Temperature and pressure monitoring with Arduino

efficienza energetica

In this comprehensive article we will configure a system for environmental temperature and pressure measuring and, to do this, we will use an appropriate sensor and Arduino. We will see specifications, schematics, dimensioning, links, code and final results. And then we will evaluate its future implementation. Are you ready?

1. Introduction

Measuring the temperature inside a room, seeing how it varies in time and trying to characterize all the rooms of a house depending on whether they are comfortable and liveable in all seasons, has always been an interesting challenge.
It would be very useful to all those who want to understand, for example, how to improve the energy efficiency of their home, dedicating each room to its appropriate use, depending on these characteristics, perhaps discovering that there is no need to change something. The distribution of space, furniture, livability, could transform the house you live in, into a different, perhaps better living experience. This challenge, in fact, can be faced with a relatively more complex system compared to the one we will see today but it, of course, can also be achieved with such a basic device.

2. The sensor

We will use a barometric sensor, the BMP085 of Bosch, which is a low power consumption precise device. The measuring range is from 300 to 1100 hPa with an absolute accuracy equal to 0.03 hPa. For maximum clarity, note that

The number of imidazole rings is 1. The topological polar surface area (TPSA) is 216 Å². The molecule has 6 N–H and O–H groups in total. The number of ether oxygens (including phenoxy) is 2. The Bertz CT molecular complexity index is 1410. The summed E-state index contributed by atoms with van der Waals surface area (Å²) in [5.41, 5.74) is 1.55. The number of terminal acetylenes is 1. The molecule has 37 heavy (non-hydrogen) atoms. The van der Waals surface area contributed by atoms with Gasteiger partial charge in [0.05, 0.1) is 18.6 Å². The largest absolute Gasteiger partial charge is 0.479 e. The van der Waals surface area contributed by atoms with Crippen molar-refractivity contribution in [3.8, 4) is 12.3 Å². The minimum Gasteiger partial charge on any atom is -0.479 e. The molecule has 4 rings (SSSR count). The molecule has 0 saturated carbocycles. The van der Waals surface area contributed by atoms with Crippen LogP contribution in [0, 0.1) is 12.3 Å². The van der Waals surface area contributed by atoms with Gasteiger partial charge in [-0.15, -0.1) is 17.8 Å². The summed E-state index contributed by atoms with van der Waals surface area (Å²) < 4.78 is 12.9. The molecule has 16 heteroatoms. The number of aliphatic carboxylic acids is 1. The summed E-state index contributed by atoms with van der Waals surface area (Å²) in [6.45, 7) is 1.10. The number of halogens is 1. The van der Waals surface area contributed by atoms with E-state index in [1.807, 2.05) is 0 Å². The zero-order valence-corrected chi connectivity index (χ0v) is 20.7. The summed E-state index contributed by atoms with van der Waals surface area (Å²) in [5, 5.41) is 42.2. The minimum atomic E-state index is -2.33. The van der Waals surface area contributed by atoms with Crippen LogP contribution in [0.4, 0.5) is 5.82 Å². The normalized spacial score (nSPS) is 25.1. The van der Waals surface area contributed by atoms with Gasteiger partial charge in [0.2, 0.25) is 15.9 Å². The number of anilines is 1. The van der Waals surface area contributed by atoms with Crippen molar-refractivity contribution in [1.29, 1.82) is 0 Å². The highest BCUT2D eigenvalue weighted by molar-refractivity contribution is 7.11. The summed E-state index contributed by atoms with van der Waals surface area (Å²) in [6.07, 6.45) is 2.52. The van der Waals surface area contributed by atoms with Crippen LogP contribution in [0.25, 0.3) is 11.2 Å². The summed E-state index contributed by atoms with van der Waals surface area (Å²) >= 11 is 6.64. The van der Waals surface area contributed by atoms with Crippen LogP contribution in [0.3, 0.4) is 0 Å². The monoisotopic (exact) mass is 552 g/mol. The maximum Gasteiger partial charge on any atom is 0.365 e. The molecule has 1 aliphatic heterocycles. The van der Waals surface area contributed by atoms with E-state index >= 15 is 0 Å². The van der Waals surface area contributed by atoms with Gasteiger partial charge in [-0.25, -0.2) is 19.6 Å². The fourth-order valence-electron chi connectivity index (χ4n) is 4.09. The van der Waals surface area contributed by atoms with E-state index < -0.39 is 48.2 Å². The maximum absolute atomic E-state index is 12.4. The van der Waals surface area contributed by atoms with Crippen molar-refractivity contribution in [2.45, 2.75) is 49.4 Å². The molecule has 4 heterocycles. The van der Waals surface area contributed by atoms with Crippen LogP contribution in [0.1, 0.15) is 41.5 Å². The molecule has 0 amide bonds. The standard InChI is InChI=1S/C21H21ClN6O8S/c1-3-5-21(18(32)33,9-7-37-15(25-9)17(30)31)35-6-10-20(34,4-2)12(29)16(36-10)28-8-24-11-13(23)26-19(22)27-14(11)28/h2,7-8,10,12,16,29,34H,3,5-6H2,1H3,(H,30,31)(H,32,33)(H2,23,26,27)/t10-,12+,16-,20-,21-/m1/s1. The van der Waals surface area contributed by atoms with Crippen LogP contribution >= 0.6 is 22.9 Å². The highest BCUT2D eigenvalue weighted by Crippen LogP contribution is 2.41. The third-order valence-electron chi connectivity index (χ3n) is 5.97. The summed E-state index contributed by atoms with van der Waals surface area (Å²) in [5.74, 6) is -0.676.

1 hPa = 1 mbar

1 Pa = 1 N = 1 kg m ^ m ^ -2 s ^ -1 -2

The technology on which it is based allows excellent linearity, high accuracy, but above all, it allows resistance to electromagnetic interference. Another interesting feature is its long-term stability. There is, in fact, no evidence of substantial variation of the functional parameters of the device in function while being used.
The sensor can work with bias voltages between 1.8 V and 3.6 V.
It is designed to be directly connected to a microcontroller that has an I2C input and, in fact, thanks to this type of connection, we will use it for this experiment. The board allows to use a 6 pin header. VDDD and VDDA of the sensor are connected together and lead to a single pin; This is a choice that, in general, may not be good, but which, for our specific application, should not create particular problems.
If the sensor, however, should be incorporated into a more complex system, working with mixed signals, it will certainly be necessary to distinguish digital power supply from analog power supply.
A resistor of 4.7 kΩ is used as a simple network of pull-up. Going back, briefly, to the characteristics, the most interesting are:

  • I2C interface;
  • wide range of pressure;
  • different supply voltages;
  •  low power consumption (5 uA @ 1 sample / s);
  • low measurement noise;
  • extremely compact size (16.5 x 16.5 mm).

Let's deal with configuration now; the datasheet immediately shows the configuration method of the sensor, and it involves the use of simple resistors and capacitors to make it operational (Figure 1).


Figure 1: Layout of connection with sensor and microcontroller


This is only an excerpt , the Technical Article is composed for well 1869 words and is reserved for our PREMIUM subscribers. With the PREMIUM Membership You'll also have access to all other Technical Articles PREMIUM and you can download ( in PDF ePub and mobi ) EOS-Book of the month. SUBSCRIBE NOW with PAYPAL is easy and safe.

Access to PREMIUM articles of the month
Download EOS-Book
Access to PREMIUM Articles per 1 Year
Download 12 Issues of EOS-Book

Leave a Reply